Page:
During my free time before we head out on the road to play Wheaton today, I've been reading the book Antifragile, by Nassim Taleb. Taleb also wrote The Black Swan and Fooled by Randomness which, like Antifragile, are heavy on philosophy but really make you think about the way we view our modern world.
No, I wouldn't suggest you go right out and buy his books unless you are willing to do some heavy slogging through Teleb's dense prose. But the reason I bring up this book is that his concept of "antifragility" is one you'll find fascinating, and which can best be summarized with the following quote:
When you are fragile, you depend on things following the exact planned course, with as little deviation as possible--for (you incorrectly assume) deviations are more harmful than helpful... (But) if every trial provides you with information about what does not work, you start zooming in on a solution--so every attempt becomes more valuable, more like an expense than an error. And of course you make discoveries along the way. (p. 71)
The application to System basketball is obvious. His concept of "antifragility" is that chaos, randomness, volatility actually are good things because they lead to the improvement. Playing it safe, on the other hand, may seem smarter but in the long run makes something (your team?) more fragile, more prone to breaking.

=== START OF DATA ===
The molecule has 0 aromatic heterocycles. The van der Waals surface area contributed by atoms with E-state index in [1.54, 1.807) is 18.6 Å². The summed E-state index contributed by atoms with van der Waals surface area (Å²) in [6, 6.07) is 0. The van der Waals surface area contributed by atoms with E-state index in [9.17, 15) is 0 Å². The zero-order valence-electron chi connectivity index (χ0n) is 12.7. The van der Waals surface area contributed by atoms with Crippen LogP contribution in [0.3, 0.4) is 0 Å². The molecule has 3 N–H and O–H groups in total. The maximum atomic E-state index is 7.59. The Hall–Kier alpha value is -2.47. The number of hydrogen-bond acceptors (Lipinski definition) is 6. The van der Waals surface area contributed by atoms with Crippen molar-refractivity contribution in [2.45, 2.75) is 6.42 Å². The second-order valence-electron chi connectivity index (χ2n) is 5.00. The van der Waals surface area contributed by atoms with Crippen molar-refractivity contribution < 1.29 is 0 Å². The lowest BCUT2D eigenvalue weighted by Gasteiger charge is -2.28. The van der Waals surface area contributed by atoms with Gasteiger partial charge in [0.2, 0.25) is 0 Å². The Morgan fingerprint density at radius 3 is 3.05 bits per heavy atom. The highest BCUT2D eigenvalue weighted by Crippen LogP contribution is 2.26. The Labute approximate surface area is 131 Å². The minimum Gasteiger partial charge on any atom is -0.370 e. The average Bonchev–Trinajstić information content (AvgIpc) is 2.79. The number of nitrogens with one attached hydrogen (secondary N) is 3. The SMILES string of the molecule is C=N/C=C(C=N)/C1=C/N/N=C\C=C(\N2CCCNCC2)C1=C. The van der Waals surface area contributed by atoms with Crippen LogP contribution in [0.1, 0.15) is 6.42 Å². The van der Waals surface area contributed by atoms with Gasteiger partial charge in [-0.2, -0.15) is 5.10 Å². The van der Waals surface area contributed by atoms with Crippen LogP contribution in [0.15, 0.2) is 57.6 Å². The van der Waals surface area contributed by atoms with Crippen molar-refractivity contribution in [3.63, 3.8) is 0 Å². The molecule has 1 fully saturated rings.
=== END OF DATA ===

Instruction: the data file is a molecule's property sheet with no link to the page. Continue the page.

It's no secret that you might lose by bigger than normal margins using the System. But you can win by bigger margins, too. That's volatility, and volatility (according to Taleb) is good, not bad... as long as you keep your job. We lost a game by 50 during my first System year. Bad? No, good. From that loss, I learned how not to lose by 50 again, and by the end of that season we won some games by the same margin... something we'd have never accomplished had we not learned and grown via the System cauldron.
That's why System teams are a lot better at the end of the season than at the beginning, better than they would have been had they played it safe... again assuming the thing doesn't blow up in your face.
But if you can make it to February, you'll be Antifragile.